We are positioning ourselves to meet demand from employers and individuals alike to measure and track COVID-19 antibodies — as a complement to consultation with individuals’ health care providers. We think the EXACT test will provide a means to observe changes in immunity and general changes to antibody levels across populations. These are the key signals of defense against infection or reinfection from COVID in the long run. Despite of all the changes that are being made socially and politically, testing continues to play an important role in protecting the general population and head off big surges in the emergency departments and hospital ICUs.

How would you define an “excellent healthcare provider”?

I think an excellent healthcare provider — and this applies to “provider” in the sense of individual practitioners as well as institutions of healing — is one who pursues science, quality, and innovation with a high degree of focus on exceeding customer/patient expectations. They follow science, provide quality care, and always innovate.

SQI builds for these practitioners by anticipating and meeting the needs of those who bear these excellent qualities. That’s what we’re doing with our EXACT Antibody Test and with our RALI-Dx or rapid acute lung injury diagnostic test. We’re creating data that helps doctors make better decisions for their patients and families.

The same can be said with our TORdx test, which converts transplant doctors from solely relying on the qualitative decision-making tools that they’ve developed over their careers and provides them with a quantitative measurement of the health of a donor lung. We want to apply this same technology across multiple organs. The TORdx test is disruptive and meets an unmet need by providing information based on broader datasets as opposed to individual spot tests used before individual lung transplants. We found, after looking at the big data, that a lot of lungs were being discarded using mostly qualitative assessments by transplant surgeons and we found that about half of those discarded lungs were actually quantitatively similar to viable lungs.

Providers looking to improve care have a tool to help them rebalance the supply-demand curve and get lungs into patients earlier in their disease stages. They’re healthier when they get their transplanted lung, their time in the ICU is shortened, and the recovery time is shortened and the cost to the health care system is, in theory, reduced.

Disruptive technologies require health care providers to adopt new ways of doing things, and that’s not always the easiest. However, in order to deliver the highest quality care, an excellent provider will follow science and data and is open to innovation when the data shows that a potential therapy or diagnostic product is really addressing an unmet need.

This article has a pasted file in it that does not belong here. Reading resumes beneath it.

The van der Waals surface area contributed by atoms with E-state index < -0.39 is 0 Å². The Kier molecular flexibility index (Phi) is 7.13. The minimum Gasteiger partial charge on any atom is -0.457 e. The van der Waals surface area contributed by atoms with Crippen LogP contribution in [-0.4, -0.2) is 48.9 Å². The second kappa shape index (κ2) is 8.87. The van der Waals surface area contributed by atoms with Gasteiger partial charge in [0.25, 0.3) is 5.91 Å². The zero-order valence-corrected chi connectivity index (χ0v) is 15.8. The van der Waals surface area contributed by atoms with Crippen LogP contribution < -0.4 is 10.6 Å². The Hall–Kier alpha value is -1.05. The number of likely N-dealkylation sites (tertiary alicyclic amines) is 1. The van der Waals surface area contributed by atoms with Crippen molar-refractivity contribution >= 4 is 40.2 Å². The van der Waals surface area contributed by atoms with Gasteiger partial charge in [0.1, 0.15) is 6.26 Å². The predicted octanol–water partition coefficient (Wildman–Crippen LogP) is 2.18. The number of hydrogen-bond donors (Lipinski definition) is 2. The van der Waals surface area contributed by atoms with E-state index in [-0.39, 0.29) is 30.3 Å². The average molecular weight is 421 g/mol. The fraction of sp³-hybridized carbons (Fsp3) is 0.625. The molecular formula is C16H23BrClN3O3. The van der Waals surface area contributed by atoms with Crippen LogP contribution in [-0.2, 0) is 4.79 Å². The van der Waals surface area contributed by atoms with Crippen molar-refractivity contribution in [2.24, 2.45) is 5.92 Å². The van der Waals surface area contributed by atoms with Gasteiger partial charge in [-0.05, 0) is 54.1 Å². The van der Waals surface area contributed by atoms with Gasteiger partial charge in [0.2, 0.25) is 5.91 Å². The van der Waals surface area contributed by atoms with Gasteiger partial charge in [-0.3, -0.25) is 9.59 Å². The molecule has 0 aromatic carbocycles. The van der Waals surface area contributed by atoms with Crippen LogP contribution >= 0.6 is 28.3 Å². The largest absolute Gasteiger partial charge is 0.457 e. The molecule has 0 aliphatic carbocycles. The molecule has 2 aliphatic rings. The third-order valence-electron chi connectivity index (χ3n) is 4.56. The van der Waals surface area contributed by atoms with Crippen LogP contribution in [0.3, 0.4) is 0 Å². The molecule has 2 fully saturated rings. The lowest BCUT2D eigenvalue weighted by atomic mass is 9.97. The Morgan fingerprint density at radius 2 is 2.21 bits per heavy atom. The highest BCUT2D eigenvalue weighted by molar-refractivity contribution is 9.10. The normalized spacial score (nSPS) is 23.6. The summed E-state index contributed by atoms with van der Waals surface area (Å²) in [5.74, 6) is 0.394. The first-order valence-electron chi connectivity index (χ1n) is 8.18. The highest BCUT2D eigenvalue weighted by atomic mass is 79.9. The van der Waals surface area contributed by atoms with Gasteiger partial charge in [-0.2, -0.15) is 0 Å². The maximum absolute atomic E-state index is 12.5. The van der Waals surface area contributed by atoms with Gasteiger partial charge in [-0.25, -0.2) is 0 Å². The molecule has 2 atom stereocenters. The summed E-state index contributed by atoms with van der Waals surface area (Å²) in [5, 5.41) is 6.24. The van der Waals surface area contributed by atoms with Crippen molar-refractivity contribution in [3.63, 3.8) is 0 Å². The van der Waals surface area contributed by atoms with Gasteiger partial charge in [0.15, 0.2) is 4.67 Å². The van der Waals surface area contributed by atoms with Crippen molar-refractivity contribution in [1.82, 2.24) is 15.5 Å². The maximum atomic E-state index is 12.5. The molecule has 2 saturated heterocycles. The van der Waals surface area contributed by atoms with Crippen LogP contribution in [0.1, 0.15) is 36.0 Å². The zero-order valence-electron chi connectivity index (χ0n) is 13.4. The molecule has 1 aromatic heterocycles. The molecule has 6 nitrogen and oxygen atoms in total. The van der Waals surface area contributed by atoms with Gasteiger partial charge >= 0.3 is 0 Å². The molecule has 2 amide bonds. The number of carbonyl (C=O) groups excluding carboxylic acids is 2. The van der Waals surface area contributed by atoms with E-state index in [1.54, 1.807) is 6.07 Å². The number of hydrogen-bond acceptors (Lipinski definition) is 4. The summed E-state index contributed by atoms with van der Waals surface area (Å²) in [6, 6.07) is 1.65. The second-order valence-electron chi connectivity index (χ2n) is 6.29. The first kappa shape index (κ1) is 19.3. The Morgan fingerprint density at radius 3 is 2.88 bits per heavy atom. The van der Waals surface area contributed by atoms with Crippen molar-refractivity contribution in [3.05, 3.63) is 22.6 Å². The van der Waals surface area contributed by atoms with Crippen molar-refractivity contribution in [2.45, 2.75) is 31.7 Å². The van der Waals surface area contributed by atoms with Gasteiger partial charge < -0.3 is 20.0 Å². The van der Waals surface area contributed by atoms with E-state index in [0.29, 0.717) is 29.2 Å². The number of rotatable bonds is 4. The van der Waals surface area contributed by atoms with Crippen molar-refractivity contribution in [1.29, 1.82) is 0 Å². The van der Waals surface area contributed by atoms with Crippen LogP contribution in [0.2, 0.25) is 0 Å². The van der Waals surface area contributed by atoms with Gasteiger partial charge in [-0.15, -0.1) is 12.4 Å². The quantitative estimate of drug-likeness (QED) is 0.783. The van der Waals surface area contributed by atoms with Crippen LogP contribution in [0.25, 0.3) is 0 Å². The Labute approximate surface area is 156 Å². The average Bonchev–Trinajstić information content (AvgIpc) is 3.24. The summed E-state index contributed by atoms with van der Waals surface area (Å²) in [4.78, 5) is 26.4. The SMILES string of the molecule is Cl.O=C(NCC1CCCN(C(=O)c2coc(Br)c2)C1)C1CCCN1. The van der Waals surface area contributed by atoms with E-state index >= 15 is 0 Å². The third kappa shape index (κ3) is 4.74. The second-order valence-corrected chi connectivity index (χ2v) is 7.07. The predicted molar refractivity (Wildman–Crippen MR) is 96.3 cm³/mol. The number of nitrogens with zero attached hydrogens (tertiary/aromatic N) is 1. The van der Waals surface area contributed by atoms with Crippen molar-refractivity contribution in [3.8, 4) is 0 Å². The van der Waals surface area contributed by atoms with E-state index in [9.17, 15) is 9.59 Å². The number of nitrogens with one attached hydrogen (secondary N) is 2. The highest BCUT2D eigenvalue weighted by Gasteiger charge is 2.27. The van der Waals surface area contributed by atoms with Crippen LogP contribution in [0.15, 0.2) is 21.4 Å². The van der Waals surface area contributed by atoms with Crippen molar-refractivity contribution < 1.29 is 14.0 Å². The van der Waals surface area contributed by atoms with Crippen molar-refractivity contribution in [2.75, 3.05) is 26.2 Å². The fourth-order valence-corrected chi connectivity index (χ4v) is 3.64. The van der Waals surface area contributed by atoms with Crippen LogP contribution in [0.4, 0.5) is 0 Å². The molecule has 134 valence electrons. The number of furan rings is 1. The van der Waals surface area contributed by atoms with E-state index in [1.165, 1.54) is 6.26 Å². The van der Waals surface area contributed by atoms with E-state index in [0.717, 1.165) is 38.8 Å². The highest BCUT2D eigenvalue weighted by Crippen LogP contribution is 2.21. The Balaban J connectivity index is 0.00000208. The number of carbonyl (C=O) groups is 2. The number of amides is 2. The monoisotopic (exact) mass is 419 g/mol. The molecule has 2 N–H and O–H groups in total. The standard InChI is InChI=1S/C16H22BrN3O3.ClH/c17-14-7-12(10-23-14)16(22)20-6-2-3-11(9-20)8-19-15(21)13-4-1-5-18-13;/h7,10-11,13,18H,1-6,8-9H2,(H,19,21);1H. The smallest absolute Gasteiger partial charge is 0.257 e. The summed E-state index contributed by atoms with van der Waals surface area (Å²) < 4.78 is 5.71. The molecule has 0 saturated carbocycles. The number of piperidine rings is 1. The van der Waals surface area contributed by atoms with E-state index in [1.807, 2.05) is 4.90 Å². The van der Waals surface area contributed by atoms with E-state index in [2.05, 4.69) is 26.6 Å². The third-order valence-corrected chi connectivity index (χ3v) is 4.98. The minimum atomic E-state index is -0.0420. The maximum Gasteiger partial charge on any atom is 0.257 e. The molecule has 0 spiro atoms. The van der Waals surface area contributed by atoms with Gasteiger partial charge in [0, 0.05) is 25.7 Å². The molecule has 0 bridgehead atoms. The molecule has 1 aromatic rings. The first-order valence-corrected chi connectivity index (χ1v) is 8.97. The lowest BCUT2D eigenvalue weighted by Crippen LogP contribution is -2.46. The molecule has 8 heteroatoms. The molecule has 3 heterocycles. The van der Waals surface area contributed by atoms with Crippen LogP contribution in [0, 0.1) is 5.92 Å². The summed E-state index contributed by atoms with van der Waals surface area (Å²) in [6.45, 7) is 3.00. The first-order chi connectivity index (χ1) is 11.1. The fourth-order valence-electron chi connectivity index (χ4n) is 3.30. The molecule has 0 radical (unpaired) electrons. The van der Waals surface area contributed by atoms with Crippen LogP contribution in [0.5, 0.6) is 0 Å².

Ok, thank you for that. Let’s now jump to the main focus of our interview. The COVID-19 pandemic has put intense pressure on the American healthcare system. Some healthcare systems were at a complete loss as to how to handle this crisis. Can you share with our readers a few examples of where we’ve seen the U.S. healthcare system struggle? How do you think we can correct these specific issues moving forward?

I’ve got a different perspective, to be honest. The pandemic is a once in a hundred years event. The US healthcare system really scaled up for the crisis that emerged from the pandemic. I think the US healthcare system struggled somewhat, of course, but it was designed for a vastly smaller total number of patients. I think it actually performed quite well in spite of the crushing numbers of incredibly sick people.

We were in a war against COVID, and you have to look at it from a triage or a battle perspective. The system was initially overwhelmed because it didn’t have the tools to reduce the numbers of patients coming into the hospital system, but it did react very quickly.

You can’t create vaccines overnight and get them approved. You can’t create diagnostic tests overnight and get them approved. But these things happened faster than anything has really ever happened before, so I think everyone did work together. A huge amount of money poured in to support it. Governments reacted in a way that they’re not really designed to react.

It can’t really be compared to the many smaller pandemics that we’ve seen in our lifetimes. This was an overwhelming crisis and no health care system with the populations of people that the U.S. had reacted to as quickly.